4.0 out of 5 stars The Dreams of Interpretation, November 22, 2014
Vine Customer Review of Free Product (What's this?)
Mohsin Hamid is a novelist, and he also writes a lot of nonfiction in the form of essays and articles for a wide range of publications such as The New York Times, the Guardian, literary journals, and Pakistani magazines. The essays in Discontent and its Civilizations (a clever play on the title of a classic by Freud) are from the years 2000-2014 and cover Hamid's time as a resident of New York, London, and Lahore, Pakistan.

It's a compact volume of pieces, only about 200 pages, and the essays themselves are each only a few pages long. In general they are concise and elegant, a pleasure to read. I enjoyed the articles about family and everyday life, and found those about writing and reading thoughtful. In the last third of the book, the essays became weighted with Pakistani politics and discussions of religion.

As a man born in Pakistan, who spent his childhood in California, his teens in Pakistan, and his young adulthood in New York and London, Hamid has a pretty interesting outlook on world affairs. As I read his essay about re-entering the United States and having to go through rigorous extra questioning yet again, I did a double take when I got to the end and found it had been written in the year 2000.

Despite appreciating Hamid's persuasive writing on other topics, I still could not quite fathom how he decided, when his wife told him that she was pregnant, that they should now move from their cozy home in London to Pakistan. He went on to describe daily power outages, undrinkable tap water, increasing civil unrest near his upper middle class home in Lahore. On the other hand his young daughter was now close to grandparents and cousins, aunts and uncles.

A nice collection of essays on topics close to home and quite distant.


Funny Girl: A Novel
Funny Girl: A Novel
by Nick Hornby
Edition: Hardcover
Price: $20.48

1 of 1 people found the following review helpful
5.0 out of 5 stars A Novel of the Golden Age of British Television Comedy, November 20, 2014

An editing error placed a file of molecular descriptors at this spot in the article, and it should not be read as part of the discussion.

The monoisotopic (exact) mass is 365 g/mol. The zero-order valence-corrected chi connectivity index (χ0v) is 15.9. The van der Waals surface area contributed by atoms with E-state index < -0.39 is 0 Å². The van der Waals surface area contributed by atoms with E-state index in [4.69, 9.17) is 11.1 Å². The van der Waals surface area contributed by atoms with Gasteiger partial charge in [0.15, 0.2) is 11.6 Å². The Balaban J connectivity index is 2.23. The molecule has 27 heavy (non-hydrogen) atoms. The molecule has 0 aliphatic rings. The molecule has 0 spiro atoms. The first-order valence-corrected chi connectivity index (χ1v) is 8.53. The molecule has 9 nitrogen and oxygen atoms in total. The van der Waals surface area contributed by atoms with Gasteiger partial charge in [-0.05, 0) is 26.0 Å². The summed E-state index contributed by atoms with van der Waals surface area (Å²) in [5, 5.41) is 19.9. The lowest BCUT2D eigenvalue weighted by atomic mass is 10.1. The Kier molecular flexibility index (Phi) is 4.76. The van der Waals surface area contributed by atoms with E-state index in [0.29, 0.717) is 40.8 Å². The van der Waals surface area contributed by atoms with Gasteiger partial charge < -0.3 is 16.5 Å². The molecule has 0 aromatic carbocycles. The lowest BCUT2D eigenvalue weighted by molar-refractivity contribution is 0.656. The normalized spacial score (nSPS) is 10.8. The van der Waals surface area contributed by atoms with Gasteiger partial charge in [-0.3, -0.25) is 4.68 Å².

This review is from: Funny Girl: A Novel (Hardcover)
Vine Customer Review of Free Product (What's this?)
I can't remember when I enjoyed reading a book as much as I did Funny Girl. It takes place in a 1960s London that is changing faster than most can keep up with. The center of the action is behind the scenes at a BBC sitcom that becomes wildly popular and then fades over the course of a few years. The "funny girl" is a young woman from Blackpool who comes to the big city to find success. Her heroine is Lucille Ball and she knows she also has a knack for making people laugh, even though she seems to get more attention for her hourglass figure.

I don't know if you have to be a fan of British television to appreciate the story, but I didn't grow up with Britcoms and only discovered them when they started appearing on American TV in the 1970s. So if you read a sample and don't like it right away, it might not be for you. I find that Hornby's novels start strong and sometimes fade toward the middle and never recover. This one stayed strong to about three quarters through and ended with a bit of a sputter.

I might be missing a huge inner story in Funny Girl, but it seemed somewhat superficial in a few respects -- the heroine with a heart of gold is knock out gorgeous as well and has no real flaws. The evil wife has no redeeming qualities, she's just a horrid witch.

But the pluses outweigh all that. The transition from austerity Britain to Swinging Sixties seems authentic, the format of the story as a sitcom series is clever, and it was just fun to read the back and forth of these clever and witty characters.